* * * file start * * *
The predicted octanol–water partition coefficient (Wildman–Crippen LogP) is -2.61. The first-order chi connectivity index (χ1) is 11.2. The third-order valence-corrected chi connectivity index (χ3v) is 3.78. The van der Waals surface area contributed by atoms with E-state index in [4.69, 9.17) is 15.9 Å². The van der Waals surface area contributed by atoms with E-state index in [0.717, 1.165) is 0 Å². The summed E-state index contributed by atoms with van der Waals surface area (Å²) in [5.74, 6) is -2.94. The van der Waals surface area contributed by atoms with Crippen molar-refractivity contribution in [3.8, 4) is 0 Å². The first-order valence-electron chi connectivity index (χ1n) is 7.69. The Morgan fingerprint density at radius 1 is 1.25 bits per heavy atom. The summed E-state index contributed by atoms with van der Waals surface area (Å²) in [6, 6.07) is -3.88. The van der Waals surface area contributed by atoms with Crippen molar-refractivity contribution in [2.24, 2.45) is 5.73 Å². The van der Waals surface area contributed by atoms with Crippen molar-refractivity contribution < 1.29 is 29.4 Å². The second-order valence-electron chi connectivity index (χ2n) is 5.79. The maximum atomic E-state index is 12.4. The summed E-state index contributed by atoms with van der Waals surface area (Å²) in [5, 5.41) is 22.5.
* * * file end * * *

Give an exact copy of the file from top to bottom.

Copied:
The predicted octanol–water partition coefficient (Wildman–Crippen LogP) is -2.61. The first-order chi connectivity index (χ1) is 11.2. The third-order valence-corrected chi connectivity index (χ3v) is 3.78. The van der Waals surface area contributed by atoms with E-state index in [4.69, 9.17) is 15.9 Å². The van der Waals surface area contributed by atoms with E-state index in [0.717, 1.165) is 0 Å². The summed E-state index contributed by atoms with van der Waals surface area (Å²) in [5.74, 6) is -2.94. The van der Waals surface area contributed by atoms with Crippen molar-refractivity contribution in [3.8, 4) is 0 Å². The first-order valence-electron chi connectivity index (χ1n) is 7.69. The Morgan fingerprint density at radius 1 is 1.25 bits per heavy atom. The summed E-state index contributed by atoms with van der Waals surface area (Å²) in [6, 6.07) is -3.88. The van der Waals surface area contributed by atoms with Crippen molar-refractivity contribution in [2.24, 2.45) is 5.73 Å². The van der Waals surface area contributed by atoms with Crippen molar-refractivity contribution < 1.29 is 29.4 Å². The second-order valence-electron chi connectivity index (χ2n) is 5.79. The maximum atomic E-state index is 12.4. The summed E-state index contributed by atoms with van der Waals surface area (Å²) in [5, 5.41) is 22.5.